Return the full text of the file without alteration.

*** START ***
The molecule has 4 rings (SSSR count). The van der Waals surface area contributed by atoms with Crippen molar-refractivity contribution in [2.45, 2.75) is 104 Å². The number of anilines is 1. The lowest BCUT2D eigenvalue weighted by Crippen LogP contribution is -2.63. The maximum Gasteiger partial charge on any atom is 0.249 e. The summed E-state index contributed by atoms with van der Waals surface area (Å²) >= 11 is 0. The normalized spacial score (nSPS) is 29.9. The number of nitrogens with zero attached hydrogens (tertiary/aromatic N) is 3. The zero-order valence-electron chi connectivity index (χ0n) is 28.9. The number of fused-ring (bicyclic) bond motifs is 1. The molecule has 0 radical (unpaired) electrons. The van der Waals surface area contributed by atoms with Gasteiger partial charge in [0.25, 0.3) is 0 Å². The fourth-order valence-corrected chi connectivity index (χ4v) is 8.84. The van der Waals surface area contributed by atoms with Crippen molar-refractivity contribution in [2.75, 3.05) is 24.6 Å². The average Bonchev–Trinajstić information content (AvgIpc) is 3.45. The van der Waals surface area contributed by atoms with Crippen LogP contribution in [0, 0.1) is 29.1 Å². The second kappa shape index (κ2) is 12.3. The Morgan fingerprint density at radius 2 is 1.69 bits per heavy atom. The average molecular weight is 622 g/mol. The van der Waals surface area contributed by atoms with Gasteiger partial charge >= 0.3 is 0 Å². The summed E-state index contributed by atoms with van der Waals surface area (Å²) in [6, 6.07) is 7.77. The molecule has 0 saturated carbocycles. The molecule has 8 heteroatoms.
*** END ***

The molecule has 4 rings (SSSR count). The van der Waals surface area contributed by atoms with Crippen molar-refractivity contribution in [2.45, 2.75) is 104 Å². The number of anilines is 1. The lowest BCUT2D eigenvalue weighted by Crippen LogP contribution is -2.63. The maximum Gasteiger partial charge on any atom is 0.249 e. The summed E-state index contributed by atoms with van der Waals surface area (Å²) >= 11 is 0. The normalized spacial score (nSPS) is 29.9. The number of nitrogens with zero attached hydrogens (tertiary/aromatic N) is 3. The zero-order valence-electron chi connectivity index (χ0n) is 28.9. The number of fused-ring (bicyclic) bond motifs is 1. The molecule has 0 radical (unpaired) electrons. The van der Waals surface area contributed by atoms with Gasteiger partial charge in [0.25, 0.3) is 0 Å². The fourth-order valence-corrected chi connectivity index (χ4v) is 8.84. The van der Waals surface area contributed by atoms with Crippen molar-refractivity contribution in [2.75, 3.05) is 24.6 Å². The average Bonchev–Trinajstić information content (AvgIpc) is 3.45. The van der Waals surface area contributed by atoms with Crippen LogP contribution in [0, 0.1) is 29.1 Å². The second kappa shape index (κ2) is 12.3. The Morgan fingerprint density at radius 2 is 1.69 bits per heavy atom. The average molecular weight is 622 g/mol. The van der Waals surface area contributed by atoms with Gasteiger partial charge >= 0.3 is 0 Å². The summed E-state index contributed by atoms with van der Waals surface area (Å²) in [6, 6.07) is 7.77. The molecule has 0 saturated carbocycles. The molecule has 8 heteroatoms.